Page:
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Vodafone Misleading Customers Over Termination Rates

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Fuseworks Media
Fuseworks Media

Vodafone has been distributing misleading information on mobile termination rates (MTRs) through its retail network.

The material, obtained from Vodafone's Queen Street store in Auckland, carries an article written by Vodafone's External Communications Manager, Paul Brislen.

Matthew Hooton, spokesman for the Drop the Rate, Mate! campaign for more competition and lower prices in the mobile phone market, says the article is misleading and wrong.

"Vodafone is clearly desperate to maintain its ridiculous and self-serving argument that high MTRs are somehow a good thing for consumers," Mr Hooton said. "What it really wants to do is continue using high MTRs to keep retail prices high and deter new competitors from the market. In this publication, it seems to be willing to resort to misleading its customers. It's important to get the facts into the public domain."

Vodafone says: The Commerce Commission in its investigation into MTRs isn't going to work out what New Zealand's costs are. It's just going to use a list of nine countries' costs and pick the middle one.

The truth: The Commission has, as part of due process, benchmarked costs in countries where MTRs have been calculated in order to see if New Zealanders were likely to be paying too much. The results showed that we're probably paying more than double what we should be. If the Government decides to regulate MTRs, then contrary to Vodafone's article, the actual cost in New Zealand will be calculated. Vodafone says: MTRs don't have anything to do with retail prices.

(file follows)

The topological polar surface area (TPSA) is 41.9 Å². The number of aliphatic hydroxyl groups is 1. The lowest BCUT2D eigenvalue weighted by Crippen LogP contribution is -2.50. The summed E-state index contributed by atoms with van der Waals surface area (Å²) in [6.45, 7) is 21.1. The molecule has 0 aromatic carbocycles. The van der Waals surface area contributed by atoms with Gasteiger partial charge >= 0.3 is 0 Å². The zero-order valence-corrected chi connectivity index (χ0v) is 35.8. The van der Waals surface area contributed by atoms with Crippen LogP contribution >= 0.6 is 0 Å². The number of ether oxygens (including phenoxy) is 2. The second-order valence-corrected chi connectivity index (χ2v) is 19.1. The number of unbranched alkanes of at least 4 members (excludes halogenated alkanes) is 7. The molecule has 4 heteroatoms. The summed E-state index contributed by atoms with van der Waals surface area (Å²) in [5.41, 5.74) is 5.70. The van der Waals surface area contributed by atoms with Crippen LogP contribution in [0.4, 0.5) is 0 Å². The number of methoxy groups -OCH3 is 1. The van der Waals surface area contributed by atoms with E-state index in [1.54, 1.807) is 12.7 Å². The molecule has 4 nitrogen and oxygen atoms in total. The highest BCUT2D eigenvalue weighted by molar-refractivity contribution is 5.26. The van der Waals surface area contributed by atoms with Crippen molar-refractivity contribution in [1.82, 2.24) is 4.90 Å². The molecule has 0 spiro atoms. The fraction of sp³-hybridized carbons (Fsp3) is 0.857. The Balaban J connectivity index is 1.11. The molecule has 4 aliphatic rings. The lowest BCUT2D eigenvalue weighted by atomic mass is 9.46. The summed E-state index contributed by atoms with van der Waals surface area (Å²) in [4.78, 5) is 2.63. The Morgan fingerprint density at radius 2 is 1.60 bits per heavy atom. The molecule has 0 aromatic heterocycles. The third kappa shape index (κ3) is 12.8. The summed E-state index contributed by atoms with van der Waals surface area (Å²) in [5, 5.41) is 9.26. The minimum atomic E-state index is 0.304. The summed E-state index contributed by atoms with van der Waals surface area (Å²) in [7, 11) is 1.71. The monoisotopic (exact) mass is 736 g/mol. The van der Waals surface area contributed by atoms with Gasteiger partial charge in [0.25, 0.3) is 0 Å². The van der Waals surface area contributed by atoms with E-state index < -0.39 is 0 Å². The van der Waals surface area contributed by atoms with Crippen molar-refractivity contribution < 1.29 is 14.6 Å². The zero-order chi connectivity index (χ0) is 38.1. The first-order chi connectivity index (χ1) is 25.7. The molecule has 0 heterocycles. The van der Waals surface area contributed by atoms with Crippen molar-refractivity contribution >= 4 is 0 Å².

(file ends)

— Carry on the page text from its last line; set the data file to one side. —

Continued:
The truth: Excessive MTRs keep retail prices high and prevent effective competition. Half the world has zero or very low MTRs and retail prices for calls in those countries are significantly below New Zealand as competition is allowed to flourish. Vodafone says: If there are no MTRs then a whole raft of customers run into trouble.

The truth: This contradicts Vodafone's previous statement that MTRs do not affect retail prices. It is also a veiled threat to customers that Vodafone will increase its prices if MTRs are removed. In reality, in countries where there are low or no MTRs consumers pay very low rates for calls - including Vodafone customers in those countries. Vodafone says: Those people who don't make lots of calls but receive lots are at risk because they stop being profitable and start costing the telco money.

The truth: This is another veiled threat that Vodafone will increase its retail pricing as a result of lower MTRs. This is scaremongering and extremely unlikely to occur. In fact, in all other countries where MTRs have dropped significantly, we see much lower prices and more competition. Vodafone says: New Zealand's retail pricing is better than most other OECD countries.

The truth: More than two-thirds of Kiwis are on prepaid mobile plans, and Vodafone and Telecom's prepaid prices are some of the most expensive in the OECD.

The launch of Drop the Rate, Mate! was sponsored by Airnet, Consumer New Zealand, Federated Farmers, the Federation of Maori Authorities, the New Zealand Union of Students' Associations, the Telecommunications Users Association, 2degrees and the Unite Union.

Since then, the campaign has received support from over 9,500 New Zealanders through its website at

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